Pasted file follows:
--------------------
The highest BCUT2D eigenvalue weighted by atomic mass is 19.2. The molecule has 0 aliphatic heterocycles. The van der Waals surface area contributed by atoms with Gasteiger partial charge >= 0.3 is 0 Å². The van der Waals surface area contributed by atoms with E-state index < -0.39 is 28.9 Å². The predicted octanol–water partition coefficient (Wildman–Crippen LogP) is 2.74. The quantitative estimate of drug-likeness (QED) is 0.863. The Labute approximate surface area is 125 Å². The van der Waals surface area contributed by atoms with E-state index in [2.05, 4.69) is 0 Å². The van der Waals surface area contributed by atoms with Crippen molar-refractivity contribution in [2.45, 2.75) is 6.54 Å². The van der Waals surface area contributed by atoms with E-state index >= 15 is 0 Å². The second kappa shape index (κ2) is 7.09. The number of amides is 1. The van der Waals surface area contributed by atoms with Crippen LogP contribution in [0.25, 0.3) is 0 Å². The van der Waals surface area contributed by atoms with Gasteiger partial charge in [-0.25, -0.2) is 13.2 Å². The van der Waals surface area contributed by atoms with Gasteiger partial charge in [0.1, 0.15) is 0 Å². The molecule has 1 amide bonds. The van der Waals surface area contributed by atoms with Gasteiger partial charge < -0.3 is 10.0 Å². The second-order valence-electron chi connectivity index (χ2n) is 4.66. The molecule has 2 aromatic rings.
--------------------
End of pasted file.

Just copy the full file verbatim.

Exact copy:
The highest BCUT2D eigenvalue weighted by atomic mass is 19.2. The molecule has 0 aliphatic heterocycles. The van der Waals surface area contributed by atoms with Gasteiger partial charge >= 0.3 is 0 Å². The van der Waals surface area contributed by atoms with E-state index < -0.39 is 28.9 Å². The predicted octanol–water partition coefficient (Wildman–Crippen LogP) is 2.74. The quantitative estimate of drug-likeness (QED) is 0.863. The Labute approximate surface area is 125 Å². The van der Waals surface area contributed by atoms with E-state index in [2.05, 4.69) is 0 Å². The van der Waals surface area contributed by atoms with Crippen molar-refractivity contribution in [2.45, 2.75) is 6.54 Å². The van der Waals surface area contributed by atoms with E-state index >= 15 is 0 Å². The second kappa shape index (κ2) is 7.09. The number of amides is 1. The van der Waals surface area contributed by atoms with Crippen LogP contribution in [0.25, 0.3) is 0 Å². The van der Waals surface area contributed by atoms with Gasteiger partial charge in [-0.25, -0.2) is 13.2 Å². The van der Waals surface area contributed by atoms with Gasteiger partial charge in [0.1, 0.15) is 0 Å². The molecule has 1 amide bonds. The van der Waals surface area contributed by atoms with Gasteiger partial charge < -0.3 is 10.0 Å². The second-order valence-electron chi connectivity index (χ2n) is 4.66. The molecule has 2 aromatic rings.